Wow. Exactly 3 weeks from today I will be entering my dorm room in Newcastle for the first time! So little time in Canada left, and SO much still to do in order to make a clean exit! Oh well, this can be the vacation slack week that i've been craving, and the real packing/stuff sorting can start next week.
This is my hello yarn tote, fully dry and ready for use. I have another photo of it pre-felting, but I forgot to include anything that would provide scale, so there's not much point in posting it. The bag felted pretty well, considering I did it in a mini-washer and not a real washing machine. It took me about 4 15 minute cycles in hot water (washed a lot of whites that day!) as well as 2 shorter cycles in cooler water with a pair of jeans tossed in for friction. This didn't seem to work as well as it is supposed to, mostly because the mini washed doesn't spin the clothes with as much force as is necessary - the hot water seemed to be the real key, but I didn't want to shrink my jeans or fade them out, so I resisted putting them in the really hot cycles.
Overall, I think it turned out pretty well, although the fuzzy nature of the material makes it look like more of a winter-use bag. Its kind of hard to accessorise with wool when its still 27 degrees outside!
In other crafty news, I finally made the curtains for our bedroom window. Imagine this image with the door and the long window painted the same colour as the walls - we haven't managed to finish that part, because the windows have thin sheets of plastic stuck over them as insulation, and for some reason we hesitated about taking it off right away, with the result that we painted the whole apartment, except for these doors (the long window beside the door opens too - its one big screened-in window). The previous tenant had ugly, dark red curtains on the windows which blocked out too much light, so I just had to replace them. That, and the fact that they were bleached out on one side and had spider's nests stuck inbetween the gathers. EEEEWWWW! ( I really hate spiders, in case you didn't know that already).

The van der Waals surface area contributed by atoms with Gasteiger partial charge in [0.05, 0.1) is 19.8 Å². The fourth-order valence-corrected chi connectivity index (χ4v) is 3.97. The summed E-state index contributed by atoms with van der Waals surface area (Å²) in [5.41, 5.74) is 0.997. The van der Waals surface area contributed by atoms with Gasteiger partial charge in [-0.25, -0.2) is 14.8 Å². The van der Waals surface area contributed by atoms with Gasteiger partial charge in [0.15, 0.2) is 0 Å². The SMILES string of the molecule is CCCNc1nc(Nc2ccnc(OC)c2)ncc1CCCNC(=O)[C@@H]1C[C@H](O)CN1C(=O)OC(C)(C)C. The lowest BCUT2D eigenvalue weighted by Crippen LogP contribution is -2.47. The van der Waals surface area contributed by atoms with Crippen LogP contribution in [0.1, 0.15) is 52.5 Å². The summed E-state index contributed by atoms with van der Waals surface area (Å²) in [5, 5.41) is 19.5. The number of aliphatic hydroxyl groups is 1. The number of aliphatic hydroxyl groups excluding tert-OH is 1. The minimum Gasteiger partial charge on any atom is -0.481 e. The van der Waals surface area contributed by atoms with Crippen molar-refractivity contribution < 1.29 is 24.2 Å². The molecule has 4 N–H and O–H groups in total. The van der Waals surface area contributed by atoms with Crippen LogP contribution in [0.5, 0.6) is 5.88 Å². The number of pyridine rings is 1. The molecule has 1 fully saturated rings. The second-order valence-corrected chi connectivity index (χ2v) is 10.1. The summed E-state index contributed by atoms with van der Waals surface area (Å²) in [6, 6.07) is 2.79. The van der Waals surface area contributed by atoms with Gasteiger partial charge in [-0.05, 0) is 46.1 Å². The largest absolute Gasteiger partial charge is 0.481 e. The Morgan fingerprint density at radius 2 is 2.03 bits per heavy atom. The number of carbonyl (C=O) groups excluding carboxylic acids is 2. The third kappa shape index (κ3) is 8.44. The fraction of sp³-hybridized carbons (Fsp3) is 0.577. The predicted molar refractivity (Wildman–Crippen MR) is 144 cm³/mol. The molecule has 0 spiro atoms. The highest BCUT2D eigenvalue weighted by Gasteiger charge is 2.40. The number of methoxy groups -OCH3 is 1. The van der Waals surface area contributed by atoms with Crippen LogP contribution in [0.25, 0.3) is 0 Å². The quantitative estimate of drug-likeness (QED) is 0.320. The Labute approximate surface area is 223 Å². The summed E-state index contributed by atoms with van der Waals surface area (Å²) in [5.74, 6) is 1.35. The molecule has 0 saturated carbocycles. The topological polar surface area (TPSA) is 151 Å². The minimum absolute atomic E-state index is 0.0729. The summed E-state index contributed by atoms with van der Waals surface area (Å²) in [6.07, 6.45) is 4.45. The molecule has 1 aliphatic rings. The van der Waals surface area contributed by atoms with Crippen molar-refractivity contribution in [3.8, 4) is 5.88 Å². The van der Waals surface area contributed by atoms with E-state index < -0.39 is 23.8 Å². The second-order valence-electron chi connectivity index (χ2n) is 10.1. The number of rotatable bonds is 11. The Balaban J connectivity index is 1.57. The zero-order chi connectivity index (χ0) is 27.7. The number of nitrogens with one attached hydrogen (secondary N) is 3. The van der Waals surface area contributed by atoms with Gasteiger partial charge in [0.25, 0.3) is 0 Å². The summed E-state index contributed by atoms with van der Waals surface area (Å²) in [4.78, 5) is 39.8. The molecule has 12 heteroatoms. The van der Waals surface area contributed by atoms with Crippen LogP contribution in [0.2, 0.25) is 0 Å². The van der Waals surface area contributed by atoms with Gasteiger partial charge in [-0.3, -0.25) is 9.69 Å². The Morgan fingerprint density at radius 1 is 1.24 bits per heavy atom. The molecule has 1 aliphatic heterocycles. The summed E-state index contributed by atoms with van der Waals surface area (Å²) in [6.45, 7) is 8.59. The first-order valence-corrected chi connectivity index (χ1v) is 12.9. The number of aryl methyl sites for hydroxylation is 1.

In the midst of all this craftiness, I've been following the developments of the hurricane Katrina disaster - much like most people these days. I was playing with Google Earth today, and they've managed to put up a few layers showing the recent destruction (you can also view some of the images without installing the program). As someone who's never been to New Orleans, I didn't really understand the whole canal/levy thing, but when you see the sattelite views its easy to see why the whole place is underwater. I can't imagine they will be able to drain it out.
What really kills me about this disaster is the lack of humanity displayed by all those idiots who are looting the city. With all the people that still need rescuing, the last thing officials need to be doing is running around after a bunch of pathetic looters! I saw a news clip of an American reporter asking a looter why he was doing this, and didn't he thing it was wrong? The guy's answer blew me away - effectivly, he said that if the cops weren't bothering to stop him, then how could it be wrong?!! It reminded me of that whole invisible man/invisibility cloak concept - if you knew that you could do anything you wanted without getting caught, would you still obey society's laws and rules? Its kind of a test of your overall moral fibre, I guess, since it questions your motivation for behaving a certain way. Laws, karma, gods who smite you, a fear of going to hell - which one of these motiviates your good behaviour? In my ideal world, we'd all behave well for the sake of a better world, but, as the New Orleans looter has shown us, not everyone shares this same belief. Guess that's why they call it 'ideal', eh?
(wow, loooong post today - hope this makes up for my recent lack of posting!)